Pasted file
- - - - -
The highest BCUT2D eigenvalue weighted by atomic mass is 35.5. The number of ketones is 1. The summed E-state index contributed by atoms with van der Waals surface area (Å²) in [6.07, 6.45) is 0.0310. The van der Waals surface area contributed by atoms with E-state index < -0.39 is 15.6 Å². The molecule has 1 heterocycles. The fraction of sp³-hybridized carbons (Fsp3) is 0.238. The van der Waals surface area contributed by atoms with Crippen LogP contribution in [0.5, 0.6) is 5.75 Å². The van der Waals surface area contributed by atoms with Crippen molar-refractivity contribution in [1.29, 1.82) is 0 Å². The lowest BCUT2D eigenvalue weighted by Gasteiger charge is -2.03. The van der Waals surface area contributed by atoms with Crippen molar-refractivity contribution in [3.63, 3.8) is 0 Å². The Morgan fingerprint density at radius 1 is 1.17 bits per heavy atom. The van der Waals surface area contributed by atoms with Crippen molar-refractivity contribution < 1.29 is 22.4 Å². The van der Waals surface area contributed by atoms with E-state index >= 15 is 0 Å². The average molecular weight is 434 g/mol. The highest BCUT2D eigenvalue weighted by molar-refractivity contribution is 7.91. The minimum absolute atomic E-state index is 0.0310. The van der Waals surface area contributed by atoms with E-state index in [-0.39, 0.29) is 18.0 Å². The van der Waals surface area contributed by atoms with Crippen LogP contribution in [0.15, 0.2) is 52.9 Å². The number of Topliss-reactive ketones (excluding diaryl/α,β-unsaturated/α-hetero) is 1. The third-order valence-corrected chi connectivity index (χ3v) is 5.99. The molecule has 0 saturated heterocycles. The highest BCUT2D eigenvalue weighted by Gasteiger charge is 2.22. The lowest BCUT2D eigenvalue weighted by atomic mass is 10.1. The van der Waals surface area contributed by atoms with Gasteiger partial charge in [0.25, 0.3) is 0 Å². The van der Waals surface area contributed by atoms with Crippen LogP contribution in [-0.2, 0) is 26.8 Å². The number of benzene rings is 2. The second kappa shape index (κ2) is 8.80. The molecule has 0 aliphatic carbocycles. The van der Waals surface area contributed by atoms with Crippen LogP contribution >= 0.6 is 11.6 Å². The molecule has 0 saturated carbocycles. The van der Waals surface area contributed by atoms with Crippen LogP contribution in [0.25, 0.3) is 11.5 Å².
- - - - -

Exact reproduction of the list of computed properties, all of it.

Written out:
The highest BCUT2D eigenvalue weighted by atomic mass is 35.5. The number of ketones is 1. The summed E-state index contributed by atoms with van der Waals surface area (Å²) in [6.07, 6.45) is 0.0310. The van der Waals surface area contributed by atoms with E-state index < -0.39 is 15.6 Å². The molecule has 1 heterocycles. The fraction of sp³-hybridized carbons (Fsp3) is 0.238. The van der Waals surface area contributed by atoms with Crippen LogP contribution in [0.5, 0.6) is 5.75 Å². The van der Waals surface area contributed by atoms with Crippen molar-refractivity contribution in [1.29, 1.82) is 0 Å². The lowest BCUT2D eigenvalue weighted by Gasteiger charge is -2.03. The van der Waals surface area contributed by atoms with Crippen molar-refractivity contribution in [3.63, 3.8) is 0 Å². The Morgan fingerprint density at radius 1 is 1.17 bits per heavy atom. The van der Waals surface area contributed by atoms with Crippen molar-refractivity contribution < 1.29 is 22.4 Å². The van der Waals surface area contributed by atoms with E-state index >= 15 is 0 Å². The average molecular weight is 434 g/mol. The highest BCUT2D eigenvalue weighted by molar-refractivity contribution is 7.91. The minimum absolute atomic E-state index is 0.0310. The van der Waals surface area contributed by atoms with E-state index in [-0.39, 0.29) is 18.0 Å². The van der Waals surface area contributed by atoms with Crippen LogP contribution in [0.15, 0.2) is 52.9 Å². The number of Topliss-reactive ketones (excluding diaryl/α,β-unsaturated/α-hetero) is 1. The third-order valence-corrected chi connectivity index (χ3v) is 5.99. The molecule has 0 saturated heterocycles. The highest BCUT2D eigenvalue weighted by Gasteiger charge is 2.22. The lowest BCUT2D eigenvalue weighted by atomic mass is 10.1. The van der Waals surface area contributed by atoms with Gasteiger partial charge in [0.25, 0.3) is 0 Å². The van der Waals surface area contributed by atoms with Crippen LogP contribution in [-0.2, 0) is 26.8 Å². The number of benzene rings is 2. The second kappa shape index (κ2) is 8.80. The molecule has 0 aliphatic carbocycles. The van der Waals surface area contributed by atoms with Crippen LogP contribution >= 0.6 is 11.6 Å². The molecule has 0 saturated carbocycles. The van der Waals surface area contributed by atoms with Crippen LogP contribution in [0.25, 0.3) is 11.5 Å².